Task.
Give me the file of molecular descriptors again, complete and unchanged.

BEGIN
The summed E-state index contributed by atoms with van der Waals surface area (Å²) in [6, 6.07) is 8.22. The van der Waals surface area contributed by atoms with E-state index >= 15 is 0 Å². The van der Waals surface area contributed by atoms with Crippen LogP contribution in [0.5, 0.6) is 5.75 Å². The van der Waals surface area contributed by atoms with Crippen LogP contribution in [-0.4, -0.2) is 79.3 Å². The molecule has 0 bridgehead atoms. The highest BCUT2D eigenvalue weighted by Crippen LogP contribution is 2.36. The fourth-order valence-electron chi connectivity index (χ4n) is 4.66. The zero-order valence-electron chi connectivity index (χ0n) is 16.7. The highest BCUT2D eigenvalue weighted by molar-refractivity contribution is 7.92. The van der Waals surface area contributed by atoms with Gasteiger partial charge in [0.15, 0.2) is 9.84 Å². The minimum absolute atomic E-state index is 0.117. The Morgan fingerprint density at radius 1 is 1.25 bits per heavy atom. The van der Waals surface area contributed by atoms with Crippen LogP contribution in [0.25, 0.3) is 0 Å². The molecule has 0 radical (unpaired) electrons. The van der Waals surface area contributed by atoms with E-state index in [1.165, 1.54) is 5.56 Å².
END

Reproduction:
The summed E-state index contributed by atoms with van der Waals surface area (Å²) in [6, 6.07) is 8.22. The van der Waals surface area contributed by atoms with E-state index >= 15 is 0 Å². The van der Waals surface area contributed by atoms with Crippen LogP contribution in [0.5, 0.6) is 5.75 Å². The van der Waals surface area contributed by atoms with Crippen LogP contribution in [-0.4, -0.2) is 79.3 Å². The molecule has 0 bridgehead atoms. The highest BCUT2D eigenvalue weighted by Crippen LogP contribution is 2.36. The fourth-order valence-electron chi connectivity index (χ4n) is 4.66. The zero-order valence-electron chi connectivity index (χ0n) is 16.7. The highest BCUT2D eigenvalue weighted by molar-refractivity contribution is 7.92. The van der Waals surface area contributed by atoms with Gasteiger partial charge in [0.15, 0.2) is 9.84 Å². The minimum absolute atomic E-state index is 0.117. The Morgan fingerprint density at radius 1 is 1.25 bits per heavy atom. The van der Waals surface area contributed by atoms with Crippen LogP contribution in [0.25, 0.3) is 0 Å². The molecule has 0 radical (unpaired) electrons. The van der Waals surface area contributed by atoms with E-state index in [1.165, 1.54) is 5.56 Å².